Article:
Kids are washable, and clothes can be thrown out. This should be obvious but I’ve watched too many parents try to maneuver a poop-soaked undershirt over a sobbing, squirming baby’s head, hoping to salvage the shirt without smearing the kid. It’s an undershirt (or a onesie or a dress or a pair of tiny overalls) – just grab a pair of scissors and cut it off and throw it out. Let your kids play in the dirt, don’t worry so much about the clothes which can be picked up cheap if you buy secondhand. Let them eat berries and ice cream in a cone and let them roll down grassy hills. Let them be kids and know that it helps to not get too attached to the clothes.

You’re going to lose your cool. You may use some colorful language of the kind you swore you’d never use in front of your children. You might even throw something. Chances are the first time you have an epic freak out because of something your kids did or didn’t do is not going to be during their teen years. It might not even be during their school years. I am horrified to admit that I yelled at my reluctant nurser after a particularly terrible 48 hours of trying and failing to breast feed. Luckily my small bundle of joy responded with great serenity to my 3 a.m. shouts of “Why won’t you just freaking EAT?” Luckier still, bigger bundles of joy are very forgiving.

The world is a big, confusing, and sometimes scary place for little people. You have twenty or thirty or forty years of experience to help you understand the whys of everyday life. Like why it’s important to be on time or why some sorts of things happen at certain times of day. Why it’s so important to always say please and thank you. Or even why it’s not a good idea to smear yogurt all over the living room rug. Societal conventions that make perfect sense to you can seem mind-bogglingly bizarre to a three year old. A three year old who is trying to make sense of a world where everything from kitchen tables to other people are absurdly huge. Be forgiving when children lack logic – they’re still learning.

You don’t have to feel guilty if you don’t want to. Like about anything. Everyone makes mistakes but if you’re not abusing your kids, you give them the necessities all the time and the extras when you can, and you love them plenty then you are already doing a damn fine job. Even if you raise your voice more than you think you ought to or go to McDonald’s a lot or are secretly bored out of your head at your kids’ sports games. Everything else you do above and beyond loving them and keeping them safe and healthy is icing on the cake. There are literally hundreds of millions of articles and blog posts about mother guilt and the assumption is we’re all parenting under the weight of it but guilty mothering doesn’t translate into good mothering.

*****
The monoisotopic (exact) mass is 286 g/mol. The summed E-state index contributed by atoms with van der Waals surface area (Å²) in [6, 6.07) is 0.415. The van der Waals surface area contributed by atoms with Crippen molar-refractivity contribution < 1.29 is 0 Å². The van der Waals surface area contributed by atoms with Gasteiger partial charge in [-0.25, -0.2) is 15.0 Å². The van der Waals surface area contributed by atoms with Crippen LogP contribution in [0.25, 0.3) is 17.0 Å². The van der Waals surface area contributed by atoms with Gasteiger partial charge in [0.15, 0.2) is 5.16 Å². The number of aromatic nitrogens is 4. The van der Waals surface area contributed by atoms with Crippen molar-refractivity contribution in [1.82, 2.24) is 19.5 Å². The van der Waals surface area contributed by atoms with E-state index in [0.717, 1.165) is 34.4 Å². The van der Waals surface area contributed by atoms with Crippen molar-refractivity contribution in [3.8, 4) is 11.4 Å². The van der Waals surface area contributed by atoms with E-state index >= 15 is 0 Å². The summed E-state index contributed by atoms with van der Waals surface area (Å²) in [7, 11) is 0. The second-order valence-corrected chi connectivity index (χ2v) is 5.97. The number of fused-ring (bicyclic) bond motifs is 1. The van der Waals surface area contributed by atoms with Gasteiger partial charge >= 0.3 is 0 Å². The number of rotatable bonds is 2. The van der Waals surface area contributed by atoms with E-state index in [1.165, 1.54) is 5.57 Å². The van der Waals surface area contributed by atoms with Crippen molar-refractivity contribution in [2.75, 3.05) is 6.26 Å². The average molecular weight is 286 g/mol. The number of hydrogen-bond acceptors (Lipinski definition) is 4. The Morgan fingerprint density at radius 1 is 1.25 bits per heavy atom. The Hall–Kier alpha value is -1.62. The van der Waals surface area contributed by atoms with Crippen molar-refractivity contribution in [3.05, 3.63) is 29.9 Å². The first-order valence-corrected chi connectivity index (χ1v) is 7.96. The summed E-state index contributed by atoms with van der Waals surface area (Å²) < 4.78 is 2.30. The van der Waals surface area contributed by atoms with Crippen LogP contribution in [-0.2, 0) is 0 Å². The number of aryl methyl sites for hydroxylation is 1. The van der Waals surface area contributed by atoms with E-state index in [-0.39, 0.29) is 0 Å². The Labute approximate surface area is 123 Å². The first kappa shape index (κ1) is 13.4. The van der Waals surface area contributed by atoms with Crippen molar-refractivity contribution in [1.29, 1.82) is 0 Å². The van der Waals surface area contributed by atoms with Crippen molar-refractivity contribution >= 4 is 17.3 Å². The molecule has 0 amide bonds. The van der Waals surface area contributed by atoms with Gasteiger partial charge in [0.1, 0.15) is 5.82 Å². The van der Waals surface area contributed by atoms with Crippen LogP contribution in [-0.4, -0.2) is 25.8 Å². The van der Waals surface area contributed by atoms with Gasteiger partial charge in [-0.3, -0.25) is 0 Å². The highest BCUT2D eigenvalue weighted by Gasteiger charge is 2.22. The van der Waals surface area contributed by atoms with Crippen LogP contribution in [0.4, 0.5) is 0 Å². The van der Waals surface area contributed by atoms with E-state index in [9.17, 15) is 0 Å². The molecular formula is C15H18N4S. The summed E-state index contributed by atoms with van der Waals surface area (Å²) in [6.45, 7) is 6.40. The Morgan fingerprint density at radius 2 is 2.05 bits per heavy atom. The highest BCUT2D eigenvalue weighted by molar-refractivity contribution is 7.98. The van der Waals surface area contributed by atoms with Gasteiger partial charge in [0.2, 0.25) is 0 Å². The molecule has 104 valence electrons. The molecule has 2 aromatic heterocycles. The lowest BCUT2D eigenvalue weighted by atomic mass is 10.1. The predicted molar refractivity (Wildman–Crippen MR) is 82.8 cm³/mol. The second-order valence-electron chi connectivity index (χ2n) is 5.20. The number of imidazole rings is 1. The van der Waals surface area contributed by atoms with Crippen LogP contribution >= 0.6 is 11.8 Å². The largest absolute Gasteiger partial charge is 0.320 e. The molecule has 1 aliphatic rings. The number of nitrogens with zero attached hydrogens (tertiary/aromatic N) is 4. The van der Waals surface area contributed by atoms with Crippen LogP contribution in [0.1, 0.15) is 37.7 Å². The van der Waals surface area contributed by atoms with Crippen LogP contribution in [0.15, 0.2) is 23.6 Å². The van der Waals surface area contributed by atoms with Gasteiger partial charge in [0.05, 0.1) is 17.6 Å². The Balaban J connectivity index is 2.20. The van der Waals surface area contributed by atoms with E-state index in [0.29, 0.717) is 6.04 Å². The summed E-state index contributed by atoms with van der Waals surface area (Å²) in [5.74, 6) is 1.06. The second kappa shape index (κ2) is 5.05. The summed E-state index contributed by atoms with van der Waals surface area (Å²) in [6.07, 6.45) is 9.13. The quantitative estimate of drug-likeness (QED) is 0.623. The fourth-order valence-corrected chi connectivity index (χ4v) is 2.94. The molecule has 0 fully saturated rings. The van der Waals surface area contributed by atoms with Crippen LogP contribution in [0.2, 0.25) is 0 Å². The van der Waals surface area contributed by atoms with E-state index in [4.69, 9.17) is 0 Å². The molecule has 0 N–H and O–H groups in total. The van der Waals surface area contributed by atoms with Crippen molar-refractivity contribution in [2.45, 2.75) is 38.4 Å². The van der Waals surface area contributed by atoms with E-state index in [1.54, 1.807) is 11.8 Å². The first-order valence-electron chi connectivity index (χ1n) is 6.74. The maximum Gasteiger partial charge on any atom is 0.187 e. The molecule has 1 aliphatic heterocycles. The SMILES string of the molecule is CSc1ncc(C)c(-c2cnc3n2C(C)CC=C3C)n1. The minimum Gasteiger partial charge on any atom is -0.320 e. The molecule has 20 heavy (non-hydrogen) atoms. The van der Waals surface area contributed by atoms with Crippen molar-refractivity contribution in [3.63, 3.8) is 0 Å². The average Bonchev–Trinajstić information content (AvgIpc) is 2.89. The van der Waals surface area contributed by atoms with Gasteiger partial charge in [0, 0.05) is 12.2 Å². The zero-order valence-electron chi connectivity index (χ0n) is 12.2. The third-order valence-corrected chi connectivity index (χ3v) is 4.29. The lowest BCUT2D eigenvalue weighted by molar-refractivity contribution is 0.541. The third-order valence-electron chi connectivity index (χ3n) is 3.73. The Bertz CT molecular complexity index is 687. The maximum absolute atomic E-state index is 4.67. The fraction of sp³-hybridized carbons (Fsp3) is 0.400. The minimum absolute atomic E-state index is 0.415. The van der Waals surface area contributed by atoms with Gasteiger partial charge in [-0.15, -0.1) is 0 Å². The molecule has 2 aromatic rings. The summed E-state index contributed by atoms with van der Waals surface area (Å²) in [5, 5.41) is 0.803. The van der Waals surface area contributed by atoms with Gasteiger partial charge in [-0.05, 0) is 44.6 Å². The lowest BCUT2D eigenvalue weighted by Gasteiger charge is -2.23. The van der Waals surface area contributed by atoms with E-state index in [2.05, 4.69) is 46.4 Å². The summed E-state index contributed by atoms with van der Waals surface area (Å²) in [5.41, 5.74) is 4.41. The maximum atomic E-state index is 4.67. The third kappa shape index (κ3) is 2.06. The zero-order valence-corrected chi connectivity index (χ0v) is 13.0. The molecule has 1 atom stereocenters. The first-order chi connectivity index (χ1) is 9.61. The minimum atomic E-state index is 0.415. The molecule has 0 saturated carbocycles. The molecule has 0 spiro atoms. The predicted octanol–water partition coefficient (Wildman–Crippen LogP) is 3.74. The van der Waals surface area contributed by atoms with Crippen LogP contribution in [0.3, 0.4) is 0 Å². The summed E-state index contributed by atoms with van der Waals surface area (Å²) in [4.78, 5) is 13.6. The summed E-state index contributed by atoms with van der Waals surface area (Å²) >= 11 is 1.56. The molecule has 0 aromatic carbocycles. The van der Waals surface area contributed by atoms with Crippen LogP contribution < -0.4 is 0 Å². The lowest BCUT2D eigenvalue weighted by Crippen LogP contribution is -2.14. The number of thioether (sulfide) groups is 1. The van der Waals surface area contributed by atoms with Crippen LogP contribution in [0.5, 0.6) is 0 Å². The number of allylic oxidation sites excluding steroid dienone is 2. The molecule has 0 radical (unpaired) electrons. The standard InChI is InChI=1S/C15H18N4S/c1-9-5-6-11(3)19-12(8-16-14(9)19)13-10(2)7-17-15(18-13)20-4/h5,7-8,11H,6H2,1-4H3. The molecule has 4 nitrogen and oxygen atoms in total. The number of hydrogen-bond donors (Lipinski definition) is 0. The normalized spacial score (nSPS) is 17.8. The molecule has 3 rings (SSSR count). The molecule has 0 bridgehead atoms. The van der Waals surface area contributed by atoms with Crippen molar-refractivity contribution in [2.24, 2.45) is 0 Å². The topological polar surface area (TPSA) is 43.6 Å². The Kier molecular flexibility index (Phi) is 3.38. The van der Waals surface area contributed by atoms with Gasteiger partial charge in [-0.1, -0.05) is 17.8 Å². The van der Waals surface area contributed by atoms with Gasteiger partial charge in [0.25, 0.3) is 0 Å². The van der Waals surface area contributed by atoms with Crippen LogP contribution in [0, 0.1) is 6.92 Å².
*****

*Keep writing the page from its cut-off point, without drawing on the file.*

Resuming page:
Remember, moms and dads, that you are doing a good job. In fact you are probably doing a better job that you will ever give yourself credit for!

Local moms

14 Things You Should NEVER Say to a Pregnant Woman

Was it planned?

First, none of your beeswax. Second, seriously none of your beeswax. If you don’t know the mom well enough to know if she was trying for a baby or not then you don’t know her well enough to ask that kind of question.

Ooooh, you’re getting BIG.

Most women spend their lives trying to avoid gaining weight. During pregnancy it’s pretty much inevitable that it’s going to happen and there’s nothing you can do about it. The big in the above comment probably refers to the pregnant person’s belly but you never know how she is going to interpret such a pressure-laden word.

You must be having a BIG baby!

See above. Variations include: Is your husband tall? and Are you sure you’re not farther along?

Don’t worry, you’ll lose the baby weight if you breastfeed.

Since when it pointing out someone’s weight okay? Oh right, since never. Ditto for asking a pregnant mama how much weight she has gained or how she plans to lose it.

You’re really eating for two, huh?

Comments about what and how other people are eating are never mannerly. Just because the person in front of you is pregnant doesn’t suddenly make it socially acceptable.

During labor I ripped from here… to here!

We’re all tempted to tell pregnant friends our labor and delivery horror stories and we should share… when the time is right. Like after that pregnant friend has her own labor and delivery story to add to the convo.

Sleep/take a vacation/go to dinner/remodel/etc. while you still can.

Um, sleep is not something you can put away and earn interest on like money – and speaking of money, if a mom can go on a vacation (please don’t say babymoon ever again - that word is uuuugly) she probably has it under control with no prodding necessary.

Are you going to give birth naturally?

Holy loaded question, batman. And probably not one you should not be asking. Some moms-to-be just don’t know until they’re in the delivery room and that’s okay. Plus, none of your beeswax.

Make sure you’re getting enough rest!